The Centers for Disease Control and Prevention estimates that an average of 30,000 deaths occur annually as a result of flu and associated complications. Influenza is a serious and potentially deadly disorder.
With last year’s flu outbreak ranking among the worst in recent history, Mayo Clinic experts are offering advice and dispelling many misconceptions about the flu to help people stay healthy.
Infectious diseases specialist Teresa Seville, M.D., at Mayo Clinic in Arizona, says, “The vaccine is the best defense against flu and serious flu-related conditions, and because it’s difficult to predict how and when the flu will strike, I recommend getting it as early as you can."
One of the most common myths about the flu is that the vaccine will cause the flu. Jennifer White, M.D., family medicine physician at Mayo Clinic Health System in Springfield, Minn., says, “Although many people believe this, it is a myth. Injectable flu vaccines are composed of portions of inactivated flu proteins, and it’s impossible for them to cause the flu. Nasal spray vaccines have live, weakened flu organisms that can’t multiply or cause disease.”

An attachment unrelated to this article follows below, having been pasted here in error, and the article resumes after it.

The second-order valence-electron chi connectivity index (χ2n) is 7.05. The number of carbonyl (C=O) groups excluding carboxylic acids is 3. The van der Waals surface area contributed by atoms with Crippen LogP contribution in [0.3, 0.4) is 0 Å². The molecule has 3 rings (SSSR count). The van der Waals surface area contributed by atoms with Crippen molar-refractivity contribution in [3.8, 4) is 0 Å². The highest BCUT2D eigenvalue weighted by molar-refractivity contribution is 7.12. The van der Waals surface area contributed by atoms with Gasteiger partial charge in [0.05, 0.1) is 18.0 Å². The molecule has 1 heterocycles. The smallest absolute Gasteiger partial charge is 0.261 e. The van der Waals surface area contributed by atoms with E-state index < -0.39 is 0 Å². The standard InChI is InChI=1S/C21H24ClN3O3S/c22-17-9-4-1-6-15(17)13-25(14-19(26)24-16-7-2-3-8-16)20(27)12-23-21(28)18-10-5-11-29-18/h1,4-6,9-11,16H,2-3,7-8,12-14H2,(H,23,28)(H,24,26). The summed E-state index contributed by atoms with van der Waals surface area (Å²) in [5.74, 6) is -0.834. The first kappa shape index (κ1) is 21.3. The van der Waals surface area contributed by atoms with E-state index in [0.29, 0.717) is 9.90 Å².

Vandana Bhide, M.D., internal medicine specialist at Mayo Clinic in Florida, adds, “Though many people who get the flu will have fever, muscle aches and need to stay home from work or school for a few days, certain people can develop serious complications, which could include pneumonia, bronchitis, sinus infections and other conditions. The vaccine can help avoid these issues.”
Read news release for more information and tips for avoiding illness.
Journalists: Sound bites with Dr. Bhide are available in the downloads.